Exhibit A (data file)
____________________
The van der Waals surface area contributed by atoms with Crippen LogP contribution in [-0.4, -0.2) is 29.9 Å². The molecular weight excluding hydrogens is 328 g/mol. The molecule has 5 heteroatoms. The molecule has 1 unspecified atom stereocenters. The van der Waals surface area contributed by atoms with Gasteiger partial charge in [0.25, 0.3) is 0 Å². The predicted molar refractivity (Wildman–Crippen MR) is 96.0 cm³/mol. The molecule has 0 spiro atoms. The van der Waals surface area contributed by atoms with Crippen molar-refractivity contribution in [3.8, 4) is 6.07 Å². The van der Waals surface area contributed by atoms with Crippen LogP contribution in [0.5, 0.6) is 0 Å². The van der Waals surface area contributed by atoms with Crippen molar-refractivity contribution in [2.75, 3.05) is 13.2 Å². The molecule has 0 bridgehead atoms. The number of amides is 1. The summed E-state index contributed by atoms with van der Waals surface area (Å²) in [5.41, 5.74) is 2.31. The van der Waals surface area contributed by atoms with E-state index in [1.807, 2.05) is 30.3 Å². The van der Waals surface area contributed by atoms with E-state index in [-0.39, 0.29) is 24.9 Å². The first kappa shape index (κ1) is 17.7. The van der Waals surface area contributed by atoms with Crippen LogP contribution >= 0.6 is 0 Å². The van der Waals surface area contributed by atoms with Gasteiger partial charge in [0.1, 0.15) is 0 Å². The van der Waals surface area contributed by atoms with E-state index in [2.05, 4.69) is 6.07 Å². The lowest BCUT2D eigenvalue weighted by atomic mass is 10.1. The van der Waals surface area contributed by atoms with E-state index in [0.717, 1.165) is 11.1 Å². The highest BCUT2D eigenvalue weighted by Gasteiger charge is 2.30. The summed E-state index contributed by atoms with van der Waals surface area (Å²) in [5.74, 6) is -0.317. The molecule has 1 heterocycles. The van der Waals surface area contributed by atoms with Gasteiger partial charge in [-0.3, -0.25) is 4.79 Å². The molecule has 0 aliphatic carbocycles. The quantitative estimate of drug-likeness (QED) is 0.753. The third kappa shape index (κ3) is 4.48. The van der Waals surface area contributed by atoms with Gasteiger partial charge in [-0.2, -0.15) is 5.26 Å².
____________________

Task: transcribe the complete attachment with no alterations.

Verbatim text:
The van der Waals surface area contributed by atoms with Crippen LogP contribution in [-0.4, -0.2) is 29.9 Å². The molecular weight excluding hydrogens is 328 g/mol. The molecule has 5 heteroatoms. The molecule has 1 unspecified atom stereocenters. The van der Waals surface area contributed by atoms with Gasteiger partial charge in [0.25, 0.3) is 0 Å². The predicted molar refractivity (Wildman–Crippen MR) is 96.0 cm³/mol. The molecule has 0 spiro atoms. The van der Waals surface area contributed by atoms with Crippen molar-refractivity contribution in [3.8, 4) is 6.07 Å². The van der Waals surface area contributed by atoms with Crippen LogP contribution in [0.5, 0.6) is 0 Å². The van der Waals surface area contributed by atoms with Crippen molar-refractivity contribution in [2.75, 3.05) is 13.2 Å². The molecule has 0 bridgehead atoms. The number of amides is 1. The summed E-state index contributed by atoms with van der Waals surface area (Å²) in [5.41, 5.74) is 2.31. The van der Waals surface area contributed by atoms with E-state index in [1.807, 2.05) is 30.3 Å². The van der Waals surface area contributed by atoms with E-state index in [-0.39, 0.29) is 24.9 Å². The first kappa shape index (κ1) is 17.7. The van der Waals surface area contributed by atoms with Crippen LogP contribution >= 0.6 is 0 Å². The van der Waals surface area contributed by atoms with Gasteiger partial charge in [0.1, 0.15) is 0 Å². The van der Waals surface area contributed by atoms with E-state index in [2.05, 4.69) is 6.07 Å². The lowest BCUT2D eigenvalue weighted by atomic mass is 10.1. The van der Waals surface area contributed by atoms with E-state index in [0.717, 1.165) is 11.1 Å². The highest BCUT2D eigenvalue weighted by Gasteiger charge is 2.30. The summed E-state index contributed by atoms with van der Waals surface area (Å²) in [5.74, 6) is -0.317. The molecule has 1 heterocycles. The van der Waals surface area contributed by atoms with Gasteiger partial charge in [-0.3, -0.25) is 4.79 Å². The molecule has 0 aliphatic carbocycles. The quantitative estimate of drug-likeness (QED) is 0.753. The third kappa shape index (κ3) is 4.48. The van der Waals surface area contributed by atoms with Gasteiger partial charge in [-0.2, -0.15) is 5.26 Å².